3 Georgia election official testified about Trump’s intimidation efforts. Here’s what they told the committee.

Georgia Secretary of State Brad Raffensperger, left, testifies next to Gabe Sterling, his operating chief officer, on Tuesday. (Jacquelyn Martin/AP)

The House committee investigating the events of Jan. 6, 2021, just wrapped up its fourth hearing of the month.

The panel heard live testimony from several Georgia election officials about former President Trump’s efforts to try to pressure state officials to overturn the 2020 election, claiming there was incorrect voter fraud.

The witnesses testified about the details of their conversations with the former President. They also said they experienced threats and harassment as a result of Trump’s lies. Arizona House Speaker Rusty Bowers, Georgia Secretary of State Brad Raffensperger and his chief operating officer Gabe Sterling and former Fulton County, Georgia, election worker Wandrea “Shaye” Moss were on the panels.

Raffensperger emerged as a national figure in the aftermath of the 2020 election. Trump urged Georgia’s chief election officer to “find” enough votes to overturn the state’s election results.

The Georgia Republican had already spoken privately with the Jan. 6 committee about his experience in addition to testifying before the special grand jury in the criminal probe into Trump’s efforts to overturn the 2020 election results in the Peach State.

Here’s what the officials told the Jan. 6 committee:

Brad Raffensperger: Raffensperger said he and his team investigated “every single allegation” of election fraud from former President Trump — and they came up with nothing indicating any fraud whatsoever.

He said in the face of threats and harassment to him and his family, he didn’t walk away because he knew his office had followed the law. “I think sometimes, moments require you to stand up and just take the shots,” he said. “We followed the law and we followed the Constitution, and at the end of the day, President Trump came up short.”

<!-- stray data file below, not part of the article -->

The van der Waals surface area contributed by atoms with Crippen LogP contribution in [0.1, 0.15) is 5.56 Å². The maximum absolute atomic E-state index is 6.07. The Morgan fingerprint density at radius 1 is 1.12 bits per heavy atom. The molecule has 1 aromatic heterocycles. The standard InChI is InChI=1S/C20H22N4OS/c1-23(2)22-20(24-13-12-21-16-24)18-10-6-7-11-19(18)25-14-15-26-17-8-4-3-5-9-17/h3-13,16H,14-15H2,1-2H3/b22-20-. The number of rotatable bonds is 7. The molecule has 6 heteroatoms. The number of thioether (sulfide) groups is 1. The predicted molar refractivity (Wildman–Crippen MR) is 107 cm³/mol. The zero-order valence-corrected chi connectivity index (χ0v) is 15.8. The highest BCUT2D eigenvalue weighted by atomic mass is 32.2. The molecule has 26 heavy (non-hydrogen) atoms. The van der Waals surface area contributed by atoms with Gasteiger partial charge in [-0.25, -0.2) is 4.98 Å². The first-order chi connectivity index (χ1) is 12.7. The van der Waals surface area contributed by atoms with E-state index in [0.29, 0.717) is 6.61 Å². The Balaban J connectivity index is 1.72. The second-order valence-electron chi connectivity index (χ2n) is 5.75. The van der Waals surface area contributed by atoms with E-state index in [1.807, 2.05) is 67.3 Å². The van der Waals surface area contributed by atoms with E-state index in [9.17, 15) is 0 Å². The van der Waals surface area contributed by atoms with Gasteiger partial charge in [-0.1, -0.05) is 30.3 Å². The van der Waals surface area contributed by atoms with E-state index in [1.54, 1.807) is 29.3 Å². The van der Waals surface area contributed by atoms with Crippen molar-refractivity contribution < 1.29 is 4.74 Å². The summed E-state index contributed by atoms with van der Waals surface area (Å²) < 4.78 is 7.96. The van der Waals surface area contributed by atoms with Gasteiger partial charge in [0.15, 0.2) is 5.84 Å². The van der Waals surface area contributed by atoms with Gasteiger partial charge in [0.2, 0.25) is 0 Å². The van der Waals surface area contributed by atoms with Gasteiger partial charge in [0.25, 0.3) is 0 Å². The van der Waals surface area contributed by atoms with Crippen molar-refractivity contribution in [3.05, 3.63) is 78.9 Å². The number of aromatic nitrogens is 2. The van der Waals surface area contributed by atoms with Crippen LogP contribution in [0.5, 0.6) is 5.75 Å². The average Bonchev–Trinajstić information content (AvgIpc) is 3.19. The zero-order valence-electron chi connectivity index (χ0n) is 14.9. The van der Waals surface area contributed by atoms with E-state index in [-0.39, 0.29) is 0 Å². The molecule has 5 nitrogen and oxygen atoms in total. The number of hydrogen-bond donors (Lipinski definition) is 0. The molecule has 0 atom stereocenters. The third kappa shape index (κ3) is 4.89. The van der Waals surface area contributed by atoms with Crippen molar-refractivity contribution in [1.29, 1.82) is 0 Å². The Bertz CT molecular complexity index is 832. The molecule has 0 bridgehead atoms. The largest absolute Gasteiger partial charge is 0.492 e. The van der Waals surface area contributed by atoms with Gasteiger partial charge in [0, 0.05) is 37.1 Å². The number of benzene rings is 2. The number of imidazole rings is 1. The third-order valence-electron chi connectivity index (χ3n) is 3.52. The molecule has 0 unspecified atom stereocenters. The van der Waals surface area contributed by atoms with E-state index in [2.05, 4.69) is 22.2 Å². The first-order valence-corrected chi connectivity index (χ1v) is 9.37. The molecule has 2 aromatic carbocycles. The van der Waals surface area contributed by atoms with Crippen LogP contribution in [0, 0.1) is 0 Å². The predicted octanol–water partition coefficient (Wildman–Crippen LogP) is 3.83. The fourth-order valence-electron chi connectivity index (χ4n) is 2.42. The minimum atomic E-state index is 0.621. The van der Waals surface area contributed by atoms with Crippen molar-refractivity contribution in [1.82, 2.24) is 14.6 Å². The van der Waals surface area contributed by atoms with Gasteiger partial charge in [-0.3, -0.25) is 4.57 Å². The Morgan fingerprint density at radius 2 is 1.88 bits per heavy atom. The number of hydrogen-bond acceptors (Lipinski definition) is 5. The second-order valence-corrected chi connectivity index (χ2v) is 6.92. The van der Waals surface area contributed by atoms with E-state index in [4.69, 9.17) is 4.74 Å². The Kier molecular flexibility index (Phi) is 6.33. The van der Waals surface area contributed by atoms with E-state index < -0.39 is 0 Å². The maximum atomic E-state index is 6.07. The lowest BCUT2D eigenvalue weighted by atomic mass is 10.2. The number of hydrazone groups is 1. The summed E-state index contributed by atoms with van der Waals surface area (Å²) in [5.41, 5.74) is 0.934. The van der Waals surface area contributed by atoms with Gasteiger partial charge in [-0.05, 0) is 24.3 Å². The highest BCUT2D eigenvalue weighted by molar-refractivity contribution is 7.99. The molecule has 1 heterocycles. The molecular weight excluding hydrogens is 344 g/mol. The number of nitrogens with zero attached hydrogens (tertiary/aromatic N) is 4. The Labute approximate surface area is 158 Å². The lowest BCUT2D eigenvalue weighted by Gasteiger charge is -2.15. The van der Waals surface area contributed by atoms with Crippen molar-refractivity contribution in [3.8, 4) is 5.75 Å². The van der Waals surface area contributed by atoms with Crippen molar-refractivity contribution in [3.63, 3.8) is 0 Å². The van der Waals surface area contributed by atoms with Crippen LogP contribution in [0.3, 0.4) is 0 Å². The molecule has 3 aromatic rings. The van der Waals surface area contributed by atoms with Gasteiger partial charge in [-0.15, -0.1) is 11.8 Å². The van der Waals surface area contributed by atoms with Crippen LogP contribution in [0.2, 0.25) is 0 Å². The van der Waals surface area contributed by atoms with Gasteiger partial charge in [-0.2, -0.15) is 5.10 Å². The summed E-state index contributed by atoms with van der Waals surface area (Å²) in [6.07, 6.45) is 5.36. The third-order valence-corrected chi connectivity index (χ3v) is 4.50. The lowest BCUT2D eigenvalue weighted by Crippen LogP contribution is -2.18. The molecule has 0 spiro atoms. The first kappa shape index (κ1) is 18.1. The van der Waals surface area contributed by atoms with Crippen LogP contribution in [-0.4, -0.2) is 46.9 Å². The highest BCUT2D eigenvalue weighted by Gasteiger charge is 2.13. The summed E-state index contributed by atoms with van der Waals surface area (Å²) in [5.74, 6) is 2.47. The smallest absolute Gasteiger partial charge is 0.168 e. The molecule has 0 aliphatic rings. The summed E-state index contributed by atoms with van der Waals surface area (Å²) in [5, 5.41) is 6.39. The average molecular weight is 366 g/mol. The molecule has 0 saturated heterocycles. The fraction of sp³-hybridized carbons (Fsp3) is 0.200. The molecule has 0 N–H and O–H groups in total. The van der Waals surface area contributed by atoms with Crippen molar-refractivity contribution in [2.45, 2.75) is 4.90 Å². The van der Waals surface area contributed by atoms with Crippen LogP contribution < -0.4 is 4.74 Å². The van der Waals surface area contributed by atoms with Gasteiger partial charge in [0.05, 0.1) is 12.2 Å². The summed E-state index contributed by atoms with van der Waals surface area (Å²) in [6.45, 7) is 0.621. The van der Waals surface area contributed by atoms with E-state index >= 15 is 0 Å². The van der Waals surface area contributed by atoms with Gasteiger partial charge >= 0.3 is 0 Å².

Raffensperger said the numbers don’t lie, explaining to the committee how the ballots were checked three separate times, all with very close accuracy. “Every allegation we checked. We ran down the rabbit trail to make sure our numbers were accurate,” he said.

Gabe Sterling: Sterling described the misinformation and threats that were being directed at workers in the days after the election. During, receiving testimony he recalled the moment he “lost it” when he found out an election contractor working for Dominion Systems was receiving death threats “that had been posted by some QAnon supporters.” After that, he started trying to combat misinformation at news conferences and said that he even argued with some family members about false claims of election fraud.

He said the job of the secretary of state’s office is to continue to combat that feeling and “get the facts out, do our job, tell the truth, follow the Constitution, follow the law and defend the institutions… and the institutions held .”

Wandrea “Shaye” Moss: Moss was accused by Trump and others of carrying out a fake ballot scheme in Fulton County, Georgia. She said she and her family received threats and Trump’s lies turned her life “upside down.” Moss told the committee about “hateful” and “racist” threats she received via Facebook.

“A lot of threats, wishing death upon me. Telling me that, you know, I’ll be in jail with my mother and saying things like ‘be glad it’s 2020 and not 1920,'” Moss said, adding that she loved her job and loved helping voters with any questions they had.

The committee also played a video of recorded testimony from Moss’ mother, Ruby Freeman. She said she lost her “name and her reputation,” adding that she left her home for about two months ahead of Jan. 6, 2021, after the FBI told her it wouldn’t be safe. Freeman said agents told her she needed to stay away until “at least the inauguration.” She also testedified that even today there is “nowhere” she feels safe.

Read takeaways from today’s hearing here.

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